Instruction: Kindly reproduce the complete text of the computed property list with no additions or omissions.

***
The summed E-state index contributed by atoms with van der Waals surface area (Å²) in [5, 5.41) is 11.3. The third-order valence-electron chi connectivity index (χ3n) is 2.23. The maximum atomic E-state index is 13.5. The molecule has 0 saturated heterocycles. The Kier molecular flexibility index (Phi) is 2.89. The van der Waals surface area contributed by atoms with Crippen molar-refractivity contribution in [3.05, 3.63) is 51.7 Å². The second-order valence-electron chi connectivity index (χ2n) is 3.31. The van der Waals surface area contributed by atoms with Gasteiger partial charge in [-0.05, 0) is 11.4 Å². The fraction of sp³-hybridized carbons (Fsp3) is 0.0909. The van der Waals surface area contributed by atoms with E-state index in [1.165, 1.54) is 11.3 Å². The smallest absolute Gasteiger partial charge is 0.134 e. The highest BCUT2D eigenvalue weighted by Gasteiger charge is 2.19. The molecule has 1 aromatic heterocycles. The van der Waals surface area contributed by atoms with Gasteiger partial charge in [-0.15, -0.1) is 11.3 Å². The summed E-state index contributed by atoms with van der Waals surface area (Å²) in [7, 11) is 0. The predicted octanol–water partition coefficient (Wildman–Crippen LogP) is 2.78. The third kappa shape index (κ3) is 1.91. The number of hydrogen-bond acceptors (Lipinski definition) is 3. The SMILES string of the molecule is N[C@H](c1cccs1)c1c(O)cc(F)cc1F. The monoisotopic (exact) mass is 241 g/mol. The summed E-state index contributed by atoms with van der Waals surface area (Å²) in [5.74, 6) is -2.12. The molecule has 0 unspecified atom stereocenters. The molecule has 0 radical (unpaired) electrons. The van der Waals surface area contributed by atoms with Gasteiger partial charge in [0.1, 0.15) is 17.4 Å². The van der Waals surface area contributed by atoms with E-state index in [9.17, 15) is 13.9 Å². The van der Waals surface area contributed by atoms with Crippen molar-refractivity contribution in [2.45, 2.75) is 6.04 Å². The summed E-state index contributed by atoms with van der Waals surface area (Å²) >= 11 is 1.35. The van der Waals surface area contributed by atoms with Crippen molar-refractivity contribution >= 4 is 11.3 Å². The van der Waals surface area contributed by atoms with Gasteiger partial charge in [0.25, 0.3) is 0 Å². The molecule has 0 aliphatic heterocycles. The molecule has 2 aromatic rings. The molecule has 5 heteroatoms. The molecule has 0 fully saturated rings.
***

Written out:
The summed E-state index contributed by atoms with van der Waals surface area (Å²) in [5, 5.41) is 11.3. The third-order valence-electron chi connectivity index (χ3n) is 2.23. The maximum atomic E-state index is 13.5. The molecule has 0 saturated heterocycles. The Kier molecular flexibility index (Phi) is 2.89. The van der Waals surface area contributed by atoms with Crippen molar-refractivity contribution in [3.05, 3.63) is 51.7 Å². The second-order valence-electron chi connectivity index (χ2n) is 3.31. The van der Waals surface area contributed by atoms with Gasteiger partial charge in [-0.05, 0) is 11.4 Å². The fraction of sp³-hybridized carbons (Fsp3) is 0.0909. The van der Waals surface area contributed by atoms with E-state index in [1.165, 1.54) is 11.3 Å². The smallest absolute Gasteiger partial charge is 0.134 e. The highest BCUT2D eigenvalue weighted by Gasteiger charge is 2.19. The molecule has 1 aromatic heterocycles. The van der Waals surface area contributed by atoms with Gasteiger partial charge in [-0.15, -0.1) is 11.3 Å². The summed E-state index contributed by atoms with van der Waals surface area (Å²) in [7, 11) is 0. The predicted octanol–water partition coefficient (Wildman–Crippen LogP) is 2.78. The third kappa shape index (κ3) is 1.91. The number of hydrogen-bond acceptors (Lipinski definition) is 3. The SMILES string of the molecule is N[C@H](c1cccs1)c1c(O)cc(F)cc1F. The monoisotopic (exact) mass is 241 g/mol. The summed E-state index contributed by atoms with van der Waals surface area (Å²) in [5.74, 6) is -2.12. The molecule has 0 unspecified atom stereocenters. The molecule has 0 radical (unpaired) electrons. The van der Waals surface area contributed by atoms with Gasteiger partial charge in [0.1, 0.15) is 17.4 Å². The van der Waals surface area contributed by atoms with E-state index in [9.17, 15) is 13.9 Å². The van der Waals surface area contributed by atoms with Crippen molar-refractivity contribution in [2.45, 2.75) is 6.04 Å². The summed E-state index contributed by atoms with van der Waals surface area (Å²) >= 11 is 1.35. The van der Waals surface area contributed by atoms with Crippen molar-refractivity contribution >= 4 is 11.3 Å². The van der Waals surface area contributed by atoms with Gasteiger partial charge in [0.25, 0.3) is 0 Å². The molecule has 0 aliphatic heterocycles. The molecule has 2 aromatic rings. The molecule has 5 heteroatoms. The molecule has 0 fully saturated rings.